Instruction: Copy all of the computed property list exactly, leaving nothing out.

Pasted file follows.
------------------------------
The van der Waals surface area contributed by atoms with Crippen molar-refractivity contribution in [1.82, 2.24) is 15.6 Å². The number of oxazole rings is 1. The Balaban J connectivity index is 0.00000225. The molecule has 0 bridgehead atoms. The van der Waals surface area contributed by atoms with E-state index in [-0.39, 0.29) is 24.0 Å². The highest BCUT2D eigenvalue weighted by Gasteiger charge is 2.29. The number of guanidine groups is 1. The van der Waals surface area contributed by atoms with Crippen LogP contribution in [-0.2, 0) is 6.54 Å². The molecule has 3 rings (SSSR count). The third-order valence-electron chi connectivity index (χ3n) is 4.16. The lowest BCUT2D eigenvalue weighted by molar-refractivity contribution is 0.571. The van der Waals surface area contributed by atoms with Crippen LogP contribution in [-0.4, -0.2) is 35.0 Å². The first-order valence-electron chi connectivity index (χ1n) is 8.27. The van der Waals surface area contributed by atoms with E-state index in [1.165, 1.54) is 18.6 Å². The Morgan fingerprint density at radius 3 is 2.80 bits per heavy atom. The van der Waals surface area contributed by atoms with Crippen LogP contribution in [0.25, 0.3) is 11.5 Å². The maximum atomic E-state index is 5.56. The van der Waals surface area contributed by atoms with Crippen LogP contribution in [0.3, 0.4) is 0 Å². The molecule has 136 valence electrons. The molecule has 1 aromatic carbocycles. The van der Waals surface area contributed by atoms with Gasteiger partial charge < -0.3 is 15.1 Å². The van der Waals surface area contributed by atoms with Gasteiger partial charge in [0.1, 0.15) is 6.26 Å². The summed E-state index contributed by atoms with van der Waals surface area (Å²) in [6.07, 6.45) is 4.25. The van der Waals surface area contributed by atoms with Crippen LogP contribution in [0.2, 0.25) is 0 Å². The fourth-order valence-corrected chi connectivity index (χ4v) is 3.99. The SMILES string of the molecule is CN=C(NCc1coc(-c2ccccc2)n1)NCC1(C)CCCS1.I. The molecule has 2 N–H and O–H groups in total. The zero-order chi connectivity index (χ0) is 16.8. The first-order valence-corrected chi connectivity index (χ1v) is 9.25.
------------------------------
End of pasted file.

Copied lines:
The van der Waals surface area contributed by atoms with Crippen molar-refractivity contribution in [1.82, 2.24) is 15.6 Å². The number of oxazole rings is 1. The Balaban J connectivity index is 0.00000225. The molecule has 0 bridgehead atoms. The van der Waals surface area contributed by atoms with E-state index in [-0.39, 0.29) is 24.0 Å². The highest BCUT2D eigenvalue weighted by Gasteiger charge is 2.29. The number of guanidine groups is 1. The van der Waals surface area contributed by atoms with Crippen LogP contribution in [-0.2, 0) is 6.54 Å². The molecule has 3 rings (SSSR count). The third-order valence-electron chi connectivity index (χ3n) is 4.16. The lowest BCUT2D eigenvalue weighted by molar-refractivity contribution is 0.571. The van der Waals surface area contributed by atoms with Crippen LogP contribution in [-0.4, -0.2) is 35.0 Å². The first-order valence-electron chi connectivity index (χ1n) is 8.27. The van der Waals surface area contributed by atoms with E-state index in [1.165, 1.54) is 18.6 Å². The Morgan fingerprint density at radius 3 is 2.80 bits per heavy atom. The van der Waals surface area contributed by atoms with Crippen LogP contribution in [0.25, 0.3) is 11.5 Å². The maximum atomic E-state index is 5.56. The van der Waals surface area contributed by atoms with Crippen LogP contribution in [0.3, 0.4) is 0 Å². The molecule has 136 valence electrons. The molecule has 1 aromatic carbocycles. The van der Waals surface area contributed by atoms with Gasteiger partial charge < -0.3 is 15.1 Å². The van der Waals surface area contributed by atoms with Gasteiger partial charge in [0.1, 0.15) is 6.26 Å². The summed E-state index contributed by atoms with van der Waals surface area (Å²) in [6.07, 6.45) is 4.25. The van der Waals surface area contributed by atoms with Crippen LogP contribution in [0.2, 0.25) is 0 Å². The fourth-order valence-corrected chi connectivity index (χ4v) is 3.99. The SMILES string of the molecule is CN=C(NCc1coc(-c2ccccc2)n1)NCC1(C)CCCS1.I. The molecule has 2 N–H and O–H groups in total. The zero-order chi connectivity index (χ0) is 16.8. The first-order valence-corrected chi connectivity index (χ1v) is 9.25.